5. Brown B, Zhao X, Cheung M. Should both HDL-C and LDL-C be targets for lipid therapy? A review of current evidence. J Clin Lipidol. 2007;1:88-94.

6. Downs JR, Clearfield M, Weis S, Whitney E, Shapiro DR, Beere PA, et al. Primary prevention of acute coronary events with lovastatin in men and women with average cholesterol levels: results of AFCAPS/TexCAPS. Air Force/Texas Coronary Atherosclerosis Prevention Study. JAMA. 1998;279(20):1615-1622.
7. Goldenberg I, Goldbourt U, Boyko V, Behar S, Reicher-Reiss H. Bevacizumab Infarction Prevention trial study group. Relation between on-treatment increments in serum high-density lipoprotein cholesterol levels and cardiac mortality in patients with coronary heart disease (from the Bezafibrate Infarction Prevention trial). Am J Cardiol. 2006;97:466-471.

8. Toth PP. Reverse cholesterol transport: High-density lipoprotein's magnificent mile. Curr Atheroscler Rep. 2003;5:386-393.

9. Khera AV, Cuchel M, de la Llera-Moya M, Rodrigues A, Burke MF, Jafri K, et al. Cholesterol efflux capacity, high-density lipoprotein function, and atherosclerosis. N Engl J Med. 2011;364:127-135.

10. Vaisar T, Pennathur S, Green PS, Gharib SA, Hoofnagle AN, Cheung MC, et al. Shotgun proteomics implicates protease inhibition and complement activation in the antiinflammatory properties of HDL. J Clin Invest. 2007;117:746-756.

11. Toth PP. Activation of intracellular signaling systems by high-density lipoproteins. J Clin Lipidol. 2010;4:376-381.

12. Vickers KC, Palmisano BT, Shoucri BM, Shamburek RD, Remaley AT. MicroRNAs are transported in plasma and delivered to recipient cells by high-density lipoproteins. Nat Cell Biol. 2011;13:423-433.

13. Tunaru S, Kero J, Schaub A, Wufka C, Blaukat A, Pfeffer K, Offermanns S. PUMA-G and HM-74 are receptors for nicotinic acid and mediate its anti-lipolytic effect. Nat Med. 2003;9:352-355.

14. [no authors listed]. Clofibrate and niacin in coronary heart disease. JAMA. 1975;231:360-381.

15. Brunzell JD, Hokanson JE. Low-density and high-density lipoprotein subspecies and risk for premature coronary artery disease. Am J Med. 1999;107:16S-18S.

16. Brown BG, Zhao XQ, Chait A, Fisher LD, Cheung MC, Morse JS, et al. Simvastatin and niacin, antioxidant vitamins, or the combination for the prevention of coronary disease. N Engl J Med. 2001;345:1583-1592.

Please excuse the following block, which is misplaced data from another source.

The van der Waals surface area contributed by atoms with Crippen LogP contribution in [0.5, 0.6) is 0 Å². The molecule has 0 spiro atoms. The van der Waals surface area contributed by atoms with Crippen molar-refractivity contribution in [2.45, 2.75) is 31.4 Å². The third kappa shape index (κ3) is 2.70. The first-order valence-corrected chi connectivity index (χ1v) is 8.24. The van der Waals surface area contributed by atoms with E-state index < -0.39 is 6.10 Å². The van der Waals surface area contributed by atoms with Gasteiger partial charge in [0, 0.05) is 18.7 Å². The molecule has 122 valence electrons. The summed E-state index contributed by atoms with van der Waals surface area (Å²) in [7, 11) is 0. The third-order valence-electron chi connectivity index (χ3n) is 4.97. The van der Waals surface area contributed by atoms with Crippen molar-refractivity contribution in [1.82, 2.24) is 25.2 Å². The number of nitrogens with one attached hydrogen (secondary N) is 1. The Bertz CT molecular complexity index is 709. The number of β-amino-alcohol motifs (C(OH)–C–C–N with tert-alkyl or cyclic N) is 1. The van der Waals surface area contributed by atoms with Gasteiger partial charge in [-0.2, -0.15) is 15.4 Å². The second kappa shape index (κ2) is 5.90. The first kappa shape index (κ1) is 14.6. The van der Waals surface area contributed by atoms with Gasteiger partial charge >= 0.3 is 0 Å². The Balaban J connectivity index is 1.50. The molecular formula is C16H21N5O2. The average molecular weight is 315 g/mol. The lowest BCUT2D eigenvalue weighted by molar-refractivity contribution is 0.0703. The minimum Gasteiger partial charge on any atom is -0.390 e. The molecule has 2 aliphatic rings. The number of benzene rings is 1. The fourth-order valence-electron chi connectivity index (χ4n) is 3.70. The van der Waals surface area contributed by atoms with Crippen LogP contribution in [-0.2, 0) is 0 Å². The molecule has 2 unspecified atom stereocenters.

17. AIM-HIGH Investigators. The role of niacin in raising high-density lipoprotein cholesterol to reduce cardiovascular events in patients with atherosclerotic cardiovascular disease and optimally treated low-density lipoprotein cholesterol: Baseline characteristics of study participants. The Atherothrombosis Intervention in Metabolic syndrome with low HDL/High triglycerides: Impact on Global Health outcomes (AIM-HIGH) trial. Am Heart J. 2011;161:538-543.

18. National Institutes of Health. NIH stops clinical trial on combination cholesterol treatment [press release]. http://public.nhlbi.nih.gov/newsroom/home/GetPressRelease.aspx?id=2792. Accessed November 30, 2011.

19. Grundy SM, Cleeman JI, Merz CN, Brewer HB Jr, Clark LT, Hunninghake DB, et al. Implications of recent clinical trials for the National Cholesterol Education Program Adult Treatment Panel III guidelines. Circulation. 2004;110:227-239.

20. Brown G, Albers JJ, Fisher LD, Schaefer SM, Lin J-T, Kaplan C, et al. Regression of coronary artery disease as a result of intensive lipid-lowering therapy in men with high levels of apolipoprotein b. New Engl J Med. 1990;323:1289-1298.

21. Whitney EJ, Krasuski RA, Personius BE, Michalek JE, Maranian AM, Kolasa MW, et al. A randomized trial of a strategy for increasing high-density lipoprotein cholesterol levels: Effects on progression of coronary heart disease and clinical events. Ann Intern Med. 2005;142:95-104.

22. Clinical Trial Service Unit and Epidemiological Studies Unit, Oxford. HPS2- THRIVE press release: Launch of major international study to test new drug combination to cut cardiovascular disease. http://www.ctsu/ox.ac.uk/pressreleases/2006-05-31/hps2-thrive-press-release. Accessed November 30, 2011.

23. Nissen SE, Tsunoda T, Tuzcu EM, Schoenhagen P, Cooper CJ, Yasin M, et al. Effect of recombinant apoa-i milano on coronary atherosclerosis in patients with acute coronary syndromes: A randomized controlled trial. JAMA. 2003;290:2292-2300.

24. Tardif JC, Gregoire J, L'Allier PL, Ibrahim R, Lespérance J, Heinonen TM, et al. Effects of reconstituted high-density lipoprotein infusions on coronary atherosclerosis: A randomized controlled trial. JAMA. 2007;297:1675-1682.